Add directory to an empty git repo

  1. Create the repo
  2. Go to the folder and run:
git init -b main
git add .
git commit -m 'Initial commit'
git remote add origin
git push -u origin main


Commit empty directory to repo

mkdir directory
touch directory/.gitkeep
git add directory
git commit -m "Adding directory"
git push origin main


Change branch from master to main

git branch -m master main
git fetch origin
git branch -u origin/main main
git remote set-head origin -a

Merge develop branch into main

git checkout develop
git merge main

At this point, if there are any merge conflicts, you can resolve them.

git checkout main
git merge develop
git push origin main


Merge specific files from develop branch into main

git checkout main
git checkout source_branch <paths>...

For example, this will get the .gitignore from develop:

git checkout develop .gitignore


Syncing a fork

When you’re introducing changes to another open source project, sometimes your fork gets out of sync with the original project. To fix this, do the following:

git fetch upstream
git checkout master
git merge upstream/master

In the event that you get this error:

fatal: 'upstream' does not appear to be a git repository

Check if the upstream for the original project is set:

git remote -v

If it isn’t, get the url for the git repo and run it with this command:

git remote add upstream<original project>

For example, if I was working on my copy of the xssValidator project, and wanted to add the upstream for the original:

git remote add upstream

Remove latest commit from a git repo

Pushed too soon or by accident? Let’s fix that. Non-rebase approach:

  1. git reset --hard HEAD^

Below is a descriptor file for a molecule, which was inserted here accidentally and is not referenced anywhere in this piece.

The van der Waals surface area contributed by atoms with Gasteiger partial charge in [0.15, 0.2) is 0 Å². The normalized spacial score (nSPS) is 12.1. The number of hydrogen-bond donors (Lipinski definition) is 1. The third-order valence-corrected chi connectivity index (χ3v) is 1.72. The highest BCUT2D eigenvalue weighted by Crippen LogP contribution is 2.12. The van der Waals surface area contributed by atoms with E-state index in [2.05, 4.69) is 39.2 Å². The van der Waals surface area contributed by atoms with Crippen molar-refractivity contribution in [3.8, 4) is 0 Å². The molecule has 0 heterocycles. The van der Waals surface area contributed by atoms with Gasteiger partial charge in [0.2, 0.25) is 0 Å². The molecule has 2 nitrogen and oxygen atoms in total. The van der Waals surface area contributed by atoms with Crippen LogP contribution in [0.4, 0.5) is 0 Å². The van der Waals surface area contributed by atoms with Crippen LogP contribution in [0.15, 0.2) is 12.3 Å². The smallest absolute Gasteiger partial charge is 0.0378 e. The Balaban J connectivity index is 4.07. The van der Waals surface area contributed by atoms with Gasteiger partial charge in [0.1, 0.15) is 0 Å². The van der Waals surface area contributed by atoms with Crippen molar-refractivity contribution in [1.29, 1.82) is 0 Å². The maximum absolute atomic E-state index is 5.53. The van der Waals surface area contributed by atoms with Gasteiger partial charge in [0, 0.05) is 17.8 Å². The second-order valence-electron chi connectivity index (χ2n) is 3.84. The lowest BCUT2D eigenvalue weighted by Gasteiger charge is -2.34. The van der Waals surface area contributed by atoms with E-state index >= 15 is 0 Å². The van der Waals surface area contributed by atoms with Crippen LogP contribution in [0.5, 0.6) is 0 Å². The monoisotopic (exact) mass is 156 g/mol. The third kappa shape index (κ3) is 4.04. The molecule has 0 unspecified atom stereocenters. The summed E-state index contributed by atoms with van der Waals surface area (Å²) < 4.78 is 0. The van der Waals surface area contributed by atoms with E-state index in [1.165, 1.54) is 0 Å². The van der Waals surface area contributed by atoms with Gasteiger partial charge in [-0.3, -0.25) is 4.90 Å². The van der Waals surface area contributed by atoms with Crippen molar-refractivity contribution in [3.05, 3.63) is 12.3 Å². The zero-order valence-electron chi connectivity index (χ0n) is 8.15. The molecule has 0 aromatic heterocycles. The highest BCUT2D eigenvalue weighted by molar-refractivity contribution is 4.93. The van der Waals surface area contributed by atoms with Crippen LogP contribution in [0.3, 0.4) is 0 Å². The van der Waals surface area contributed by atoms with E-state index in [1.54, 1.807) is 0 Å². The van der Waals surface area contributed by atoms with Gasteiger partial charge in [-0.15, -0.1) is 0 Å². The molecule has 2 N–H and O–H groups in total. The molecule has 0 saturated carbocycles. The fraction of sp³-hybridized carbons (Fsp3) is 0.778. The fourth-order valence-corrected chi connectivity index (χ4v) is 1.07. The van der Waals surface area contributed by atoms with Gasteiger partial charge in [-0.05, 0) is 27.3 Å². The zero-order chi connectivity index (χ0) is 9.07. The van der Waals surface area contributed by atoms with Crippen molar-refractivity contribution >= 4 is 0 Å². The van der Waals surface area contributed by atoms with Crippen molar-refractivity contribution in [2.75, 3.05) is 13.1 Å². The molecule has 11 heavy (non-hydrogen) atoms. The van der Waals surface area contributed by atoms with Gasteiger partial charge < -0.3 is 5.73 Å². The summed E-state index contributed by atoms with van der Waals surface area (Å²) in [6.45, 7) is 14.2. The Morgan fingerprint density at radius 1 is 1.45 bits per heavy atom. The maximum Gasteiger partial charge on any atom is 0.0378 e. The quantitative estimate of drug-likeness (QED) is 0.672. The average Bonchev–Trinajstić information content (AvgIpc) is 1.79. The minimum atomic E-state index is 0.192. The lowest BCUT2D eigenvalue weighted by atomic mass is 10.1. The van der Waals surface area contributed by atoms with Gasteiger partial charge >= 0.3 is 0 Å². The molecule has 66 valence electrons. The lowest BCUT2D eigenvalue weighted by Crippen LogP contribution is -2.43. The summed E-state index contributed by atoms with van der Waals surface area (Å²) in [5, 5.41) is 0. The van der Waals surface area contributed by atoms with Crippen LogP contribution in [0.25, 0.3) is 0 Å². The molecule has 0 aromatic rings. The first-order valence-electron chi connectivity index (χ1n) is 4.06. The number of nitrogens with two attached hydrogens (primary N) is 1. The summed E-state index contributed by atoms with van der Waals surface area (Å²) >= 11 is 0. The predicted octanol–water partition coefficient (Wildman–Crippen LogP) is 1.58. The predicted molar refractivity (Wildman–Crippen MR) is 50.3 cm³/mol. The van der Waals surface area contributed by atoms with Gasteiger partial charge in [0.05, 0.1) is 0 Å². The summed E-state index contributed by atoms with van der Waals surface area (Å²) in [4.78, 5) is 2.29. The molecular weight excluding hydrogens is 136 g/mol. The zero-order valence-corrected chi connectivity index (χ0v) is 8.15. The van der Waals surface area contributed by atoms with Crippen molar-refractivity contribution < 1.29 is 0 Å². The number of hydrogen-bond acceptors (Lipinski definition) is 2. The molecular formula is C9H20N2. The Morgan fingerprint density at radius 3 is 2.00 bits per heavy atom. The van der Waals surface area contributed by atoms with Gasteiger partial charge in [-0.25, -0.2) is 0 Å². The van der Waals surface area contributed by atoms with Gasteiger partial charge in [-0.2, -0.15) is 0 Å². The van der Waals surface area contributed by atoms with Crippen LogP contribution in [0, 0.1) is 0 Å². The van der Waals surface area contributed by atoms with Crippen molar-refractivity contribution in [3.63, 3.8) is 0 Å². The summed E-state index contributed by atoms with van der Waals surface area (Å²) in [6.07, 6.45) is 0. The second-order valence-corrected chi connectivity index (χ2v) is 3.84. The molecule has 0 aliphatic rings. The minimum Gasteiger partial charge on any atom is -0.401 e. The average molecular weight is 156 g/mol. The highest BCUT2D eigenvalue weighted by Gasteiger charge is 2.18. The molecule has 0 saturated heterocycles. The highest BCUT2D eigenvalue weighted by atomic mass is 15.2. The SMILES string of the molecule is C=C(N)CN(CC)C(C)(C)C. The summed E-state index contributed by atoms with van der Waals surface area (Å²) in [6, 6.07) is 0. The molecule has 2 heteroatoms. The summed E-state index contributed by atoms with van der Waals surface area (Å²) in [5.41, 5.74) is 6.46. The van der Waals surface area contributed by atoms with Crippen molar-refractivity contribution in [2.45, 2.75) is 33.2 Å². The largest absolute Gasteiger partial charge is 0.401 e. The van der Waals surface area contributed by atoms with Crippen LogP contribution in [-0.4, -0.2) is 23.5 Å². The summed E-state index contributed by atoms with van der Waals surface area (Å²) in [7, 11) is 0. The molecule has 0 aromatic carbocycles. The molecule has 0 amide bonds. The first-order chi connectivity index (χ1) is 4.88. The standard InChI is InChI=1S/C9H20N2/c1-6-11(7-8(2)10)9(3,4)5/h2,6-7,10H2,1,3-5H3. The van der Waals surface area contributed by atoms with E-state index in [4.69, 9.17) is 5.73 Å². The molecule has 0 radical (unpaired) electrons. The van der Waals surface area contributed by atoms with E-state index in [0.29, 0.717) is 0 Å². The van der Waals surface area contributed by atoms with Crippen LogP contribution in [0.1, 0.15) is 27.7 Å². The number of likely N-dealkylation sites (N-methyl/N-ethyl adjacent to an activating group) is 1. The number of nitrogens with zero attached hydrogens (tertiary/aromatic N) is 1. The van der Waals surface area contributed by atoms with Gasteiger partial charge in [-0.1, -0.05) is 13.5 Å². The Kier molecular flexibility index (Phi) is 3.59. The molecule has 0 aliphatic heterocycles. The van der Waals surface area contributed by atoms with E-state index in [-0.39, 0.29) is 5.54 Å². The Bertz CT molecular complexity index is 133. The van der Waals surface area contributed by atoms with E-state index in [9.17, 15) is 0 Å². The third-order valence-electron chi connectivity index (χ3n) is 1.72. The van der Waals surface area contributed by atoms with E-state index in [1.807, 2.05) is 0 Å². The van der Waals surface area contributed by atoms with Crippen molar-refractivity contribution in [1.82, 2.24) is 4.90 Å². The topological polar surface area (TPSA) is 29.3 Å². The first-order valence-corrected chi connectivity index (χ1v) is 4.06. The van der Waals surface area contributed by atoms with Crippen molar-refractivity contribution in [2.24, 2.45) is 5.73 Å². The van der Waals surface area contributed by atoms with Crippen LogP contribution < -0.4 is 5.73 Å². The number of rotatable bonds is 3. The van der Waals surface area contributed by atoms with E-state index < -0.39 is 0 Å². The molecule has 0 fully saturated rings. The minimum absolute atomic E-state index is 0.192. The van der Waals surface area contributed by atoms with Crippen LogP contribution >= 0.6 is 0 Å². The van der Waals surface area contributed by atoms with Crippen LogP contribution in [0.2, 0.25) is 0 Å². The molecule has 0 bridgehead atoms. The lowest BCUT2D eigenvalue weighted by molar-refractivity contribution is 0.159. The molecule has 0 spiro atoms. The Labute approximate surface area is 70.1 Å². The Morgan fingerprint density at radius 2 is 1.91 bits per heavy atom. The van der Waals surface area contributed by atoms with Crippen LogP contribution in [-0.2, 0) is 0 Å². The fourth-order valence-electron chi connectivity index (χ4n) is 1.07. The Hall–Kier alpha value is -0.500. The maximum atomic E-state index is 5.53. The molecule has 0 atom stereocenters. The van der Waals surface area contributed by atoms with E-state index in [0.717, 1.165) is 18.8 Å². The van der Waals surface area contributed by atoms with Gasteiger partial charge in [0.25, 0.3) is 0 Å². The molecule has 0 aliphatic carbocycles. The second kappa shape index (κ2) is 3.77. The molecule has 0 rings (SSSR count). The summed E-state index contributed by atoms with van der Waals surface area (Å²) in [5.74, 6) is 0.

2. git push origin +master

Rebase approach:

  1. git rebase -i HEAD~2
  2. Delete the commit (should be the second line in the text file)
  3. git push origin +<branchName> - for example: git push origin +master

Note: + is used to force a push to only one branch. Resources:

Redo git commits that have been pushed to remote

  1. Check out the branch you want your commits to be in: git checkout <branch>
  2. Find git ref id one commit before the commit you want to change
  3. git rebase -i <ref #>
  4. Remove commits you do not want in this new branch
  5. Edit the messages for commits as needed.
  6. Save the file.
  7. git commit --amend - change the commit message to what you want
  8. git rebase --continue
  9. Once done with commits, git push -u origin <name of branch>

Merge file from one branch to another

git checkout <branch to merge from> <file name>

Update branch with another

  1. git checkout <branch to overwrite>
  2. git rebase origin/master - to rebase all changes on this branch on the tip of master

Amend commit

  1. git add <whatever you forgot to include>
  2. git commit --amend

Stash queued changes to go to another branch and then bring them back

git stash
git checkout $ANOTHER_BRANCH
# Do stuff on this branch
git checkout $FIRST_BRANCH